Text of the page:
Crossbar’s Radical New Memory Technology

Cross Section of the Crossbar Memory CellCrossbar, Inc. has come out of stealth mode with a fascinating new alternative memory technology.  Furthermore, the company says that a working memory array has been produced at a commercial fab.

Crossbar says that the technology can put a terabyte onto a single chip.  The company has already measured filaments as thin as 6nm, and is confident that it can be shrunk further and that it will support multilevel cells.

Crossbar’s device is a silver filament ReRAM with a difference.  For one, the silver filaments are in standard silicon dioxide, probably the most common product manufactured in a semiconductor fab.  The other main difference is in the way that bits are addressed – the selection device.

A decided advantage of this technology is that the selection device is built into the cell. Other ReRAMS must use an external selection device, either a diode or transistor, and that can pose problems that The Memory Guy detailed in a prior post.  This is an area that has received a lot of research funding but is still a thorny issue for many other technologies.  The fact that ferroelectric memory or FeRAM has required a transistor has prevented the technology from shrinking enough to compete against modern NOR.

In Crossbar’s case, the connection between the top and bottom electrodes (shown in the diagram) is incomplete even when the cell is programmed.  It takes a positive current to create that last layer of silicon atoms that connect the top electrode to the bottom one.  When the read current is reversed then that connection does not form, removing the need for a selection device.  A stronger current removes more silver atoms, preventing a weak forward current from creating a conductor.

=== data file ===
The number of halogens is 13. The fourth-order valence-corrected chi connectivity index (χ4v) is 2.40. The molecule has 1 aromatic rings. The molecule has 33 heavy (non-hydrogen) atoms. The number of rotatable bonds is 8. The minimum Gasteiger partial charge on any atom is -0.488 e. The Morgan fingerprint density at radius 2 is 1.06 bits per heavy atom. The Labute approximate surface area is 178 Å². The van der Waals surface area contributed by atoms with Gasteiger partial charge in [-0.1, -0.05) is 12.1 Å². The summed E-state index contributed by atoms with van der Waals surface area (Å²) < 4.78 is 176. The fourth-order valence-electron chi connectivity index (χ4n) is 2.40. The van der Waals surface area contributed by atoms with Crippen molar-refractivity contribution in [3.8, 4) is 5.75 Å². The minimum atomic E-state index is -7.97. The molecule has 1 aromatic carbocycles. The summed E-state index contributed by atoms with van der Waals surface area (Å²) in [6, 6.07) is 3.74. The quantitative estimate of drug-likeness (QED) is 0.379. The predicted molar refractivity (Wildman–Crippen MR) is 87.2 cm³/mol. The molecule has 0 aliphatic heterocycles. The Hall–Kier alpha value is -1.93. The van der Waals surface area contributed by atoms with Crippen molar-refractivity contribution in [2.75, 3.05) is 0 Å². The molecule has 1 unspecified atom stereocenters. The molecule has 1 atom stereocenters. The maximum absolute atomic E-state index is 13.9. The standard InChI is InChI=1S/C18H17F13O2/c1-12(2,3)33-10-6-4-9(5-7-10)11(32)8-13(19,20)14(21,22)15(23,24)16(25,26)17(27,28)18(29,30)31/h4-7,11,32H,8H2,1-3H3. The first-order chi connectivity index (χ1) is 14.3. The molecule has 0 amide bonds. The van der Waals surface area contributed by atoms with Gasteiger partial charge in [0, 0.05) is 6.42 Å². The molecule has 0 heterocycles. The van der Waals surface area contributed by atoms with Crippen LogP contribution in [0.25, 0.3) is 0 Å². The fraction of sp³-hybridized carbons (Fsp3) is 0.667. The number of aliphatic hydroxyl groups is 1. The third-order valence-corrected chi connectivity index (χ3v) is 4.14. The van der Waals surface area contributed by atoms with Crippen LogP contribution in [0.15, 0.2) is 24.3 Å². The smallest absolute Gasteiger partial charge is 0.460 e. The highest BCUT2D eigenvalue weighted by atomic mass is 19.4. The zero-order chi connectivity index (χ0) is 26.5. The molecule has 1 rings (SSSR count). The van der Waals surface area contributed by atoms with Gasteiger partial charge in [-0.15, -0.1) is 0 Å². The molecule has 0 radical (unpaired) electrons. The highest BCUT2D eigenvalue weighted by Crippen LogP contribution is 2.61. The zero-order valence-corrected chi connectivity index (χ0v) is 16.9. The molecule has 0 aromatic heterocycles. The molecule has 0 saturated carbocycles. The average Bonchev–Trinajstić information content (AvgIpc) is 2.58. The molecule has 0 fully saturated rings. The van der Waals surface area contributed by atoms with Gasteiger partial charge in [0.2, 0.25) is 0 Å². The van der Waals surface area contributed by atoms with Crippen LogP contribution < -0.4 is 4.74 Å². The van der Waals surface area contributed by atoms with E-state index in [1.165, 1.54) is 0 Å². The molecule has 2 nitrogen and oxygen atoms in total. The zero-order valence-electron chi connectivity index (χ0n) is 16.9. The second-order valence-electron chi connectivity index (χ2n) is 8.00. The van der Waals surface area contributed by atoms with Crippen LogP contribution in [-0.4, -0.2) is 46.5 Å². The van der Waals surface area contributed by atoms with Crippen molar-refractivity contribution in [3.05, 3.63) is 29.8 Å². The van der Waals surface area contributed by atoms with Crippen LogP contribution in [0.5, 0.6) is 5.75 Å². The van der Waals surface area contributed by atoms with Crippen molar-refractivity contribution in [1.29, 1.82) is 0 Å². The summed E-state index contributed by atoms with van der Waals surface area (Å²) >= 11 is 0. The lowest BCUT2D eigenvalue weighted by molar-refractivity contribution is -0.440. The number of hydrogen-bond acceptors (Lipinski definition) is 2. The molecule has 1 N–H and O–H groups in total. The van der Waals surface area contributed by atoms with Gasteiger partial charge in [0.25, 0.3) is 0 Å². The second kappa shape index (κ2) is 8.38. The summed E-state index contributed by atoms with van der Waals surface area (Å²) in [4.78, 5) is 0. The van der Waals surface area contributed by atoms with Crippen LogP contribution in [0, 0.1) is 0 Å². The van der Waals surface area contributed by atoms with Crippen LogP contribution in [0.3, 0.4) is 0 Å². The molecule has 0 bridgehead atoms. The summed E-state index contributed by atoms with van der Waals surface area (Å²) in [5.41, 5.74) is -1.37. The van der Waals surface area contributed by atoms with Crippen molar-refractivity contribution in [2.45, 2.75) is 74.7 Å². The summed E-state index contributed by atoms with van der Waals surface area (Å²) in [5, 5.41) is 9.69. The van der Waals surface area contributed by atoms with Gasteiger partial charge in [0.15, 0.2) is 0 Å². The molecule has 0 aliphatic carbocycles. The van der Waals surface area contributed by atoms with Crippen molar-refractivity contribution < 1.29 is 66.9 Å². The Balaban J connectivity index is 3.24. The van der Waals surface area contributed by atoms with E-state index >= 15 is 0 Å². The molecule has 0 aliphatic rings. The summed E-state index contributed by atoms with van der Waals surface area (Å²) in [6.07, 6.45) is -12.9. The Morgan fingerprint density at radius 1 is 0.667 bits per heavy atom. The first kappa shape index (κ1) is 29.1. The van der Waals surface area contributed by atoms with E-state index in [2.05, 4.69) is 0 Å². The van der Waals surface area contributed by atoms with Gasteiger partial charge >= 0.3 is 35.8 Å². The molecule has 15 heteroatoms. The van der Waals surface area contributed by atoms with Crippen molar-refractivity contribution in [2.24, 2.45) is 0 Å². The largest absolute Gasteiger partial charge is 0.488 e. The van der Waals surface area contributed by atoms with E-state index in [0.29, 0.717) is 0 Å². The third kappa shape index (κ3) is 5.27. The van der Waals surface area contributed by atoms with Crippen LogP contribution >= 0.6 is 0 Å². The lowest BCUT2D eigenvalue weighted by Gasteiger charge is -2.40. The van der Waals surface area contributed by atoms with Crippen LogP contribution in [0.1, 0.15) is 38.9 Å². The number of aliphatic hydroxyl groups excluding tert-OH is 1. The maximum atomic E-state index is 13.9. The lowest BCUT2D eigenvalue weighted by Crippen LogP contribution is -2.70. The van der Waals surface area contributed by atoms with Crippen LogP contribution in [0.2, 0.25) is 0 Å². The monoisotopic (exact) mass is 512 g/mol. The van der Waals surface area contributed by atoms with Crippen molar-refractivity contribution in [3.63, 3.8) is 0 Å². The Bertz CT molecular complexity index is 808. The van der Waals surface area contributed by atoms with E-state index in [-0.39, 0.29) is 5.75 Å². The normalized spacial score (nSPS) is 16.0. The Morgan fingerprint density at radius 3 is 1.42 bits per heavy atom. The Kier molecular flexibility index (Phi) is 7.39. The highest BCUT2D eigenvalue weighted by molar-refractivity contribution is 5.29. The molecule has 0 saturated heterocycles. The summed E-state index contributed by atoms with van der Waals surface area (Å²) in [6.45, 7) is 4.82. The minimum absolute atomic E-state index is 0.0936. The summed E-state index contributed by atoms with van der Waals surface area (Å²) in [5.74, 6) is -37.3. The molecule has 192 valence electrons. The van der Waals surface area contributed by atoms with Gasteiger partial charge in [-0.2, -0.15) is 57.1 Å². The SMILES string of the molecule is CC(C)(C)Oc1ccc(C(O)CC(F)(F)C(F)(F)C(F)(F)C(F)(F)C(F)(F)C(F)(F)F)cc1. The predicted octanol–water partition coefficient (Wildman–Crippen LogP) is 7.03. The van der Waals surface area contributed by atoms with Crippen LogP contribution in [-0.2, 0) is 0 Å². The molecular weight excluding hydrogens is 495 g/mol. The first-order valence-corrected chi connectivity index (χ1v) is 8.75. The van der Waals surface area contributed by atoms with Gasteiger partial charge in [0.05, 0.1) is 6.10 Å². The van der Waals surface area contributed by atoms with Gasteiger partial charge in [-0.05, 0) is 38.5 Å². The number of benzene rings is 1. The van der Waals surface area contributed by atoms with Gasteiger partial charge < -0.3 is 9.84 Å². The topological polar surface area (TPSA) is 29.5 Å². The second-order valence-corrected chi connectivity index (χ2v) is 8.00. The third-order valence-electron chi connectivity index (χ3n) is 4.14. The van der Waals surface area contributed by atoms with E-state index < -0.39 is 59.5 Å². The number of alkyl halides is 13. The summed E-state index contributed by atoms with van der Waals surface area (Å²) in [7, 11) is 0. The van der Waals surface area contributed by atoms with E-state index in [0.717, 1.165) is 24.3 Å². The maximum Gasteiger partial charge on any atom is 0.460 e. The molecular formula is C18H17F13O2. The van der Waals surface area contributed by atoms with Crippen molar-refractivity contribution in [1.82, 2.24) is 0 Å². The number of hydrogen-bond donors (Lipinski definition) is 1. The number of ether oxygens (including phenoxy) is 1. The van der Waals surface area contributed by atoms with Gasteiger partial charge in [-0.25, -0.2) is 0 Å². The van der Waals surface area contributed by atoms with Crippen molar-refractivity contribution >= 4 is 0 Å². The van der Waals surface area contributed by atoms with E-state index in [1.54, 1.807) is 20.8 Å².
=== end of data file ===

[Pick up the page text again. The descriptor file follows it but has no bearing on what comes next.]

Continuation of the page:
The market for alternative technologies is limited – OEMs use the cheapest technology they can get away with, even though other technologies offer significantly better specifications.  Silicon will retain its dominance over newer materials for as long as it can, and technologies like Crossbar’s will play a niche role until 3D NAND runs out of steam, which currently looks like it will happen 2-3 generations after 2D runs out of steam, which is 2-3 process generations away from where the market is today.  For a deeper explanation of this see The Memory Guy’s earlier post on alternative memories.

When that does happen, then there will be a significant shift, and today Crossbar appears to have an important advantage.


5 Responses to Crossbar’s Radical New Memory Technology

  • Mike says:

    Does connection never form between top and bottom electrodes? Also, how does the bit selection works? Can you please explain “for dummies”?

    • JimHandy says:


      The way it was told to me, the connection doesn’t fully form until a positive current is applied to the cell, causing the last layer of ions to connect the wordline to the bitline.

      Once the current is removed then the connection is lost.

      Effectively it’s a built-in diode, because a reverse current can’t form this last layer.

      That’s what’s so intriguing about the technology.


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  • Mark says:

    Your timeline for the introduction of “alternative technologies” like Crossbar’s may be flawed, as you appear to be considering it only as a replacement for NAND flash. But if you consider embedded applications that are impossible using NAND, this timeline could accelerate considerably.

    • Jim Handy says:

      Mark, you’re right. NAND chips generally sell for more than a dollar – NAND chip makers try not to make parts that sell for less because they’re unprofitable. NOR and even EEPROM are used to fill these other slots, but they are much smaller markets than the NAND flash market.

      Alternative technologies can replace EEPROM and NOR more easily than they can replace NAND flash, but this limits the size of their market, which is the point I wanted to make.

      I agree that embedded applications, many of which use NOR and EEPROM today, could use alternative technologies well before these technologies become cost-competitive with NAND, and that has actually been happening for decades – Ramtron FeRAM has shipped in a number of applications dating as far back as the 1990s.

      In comparison to the NAND market, though, these markets are very small, and that’s why I said that their market is limited.

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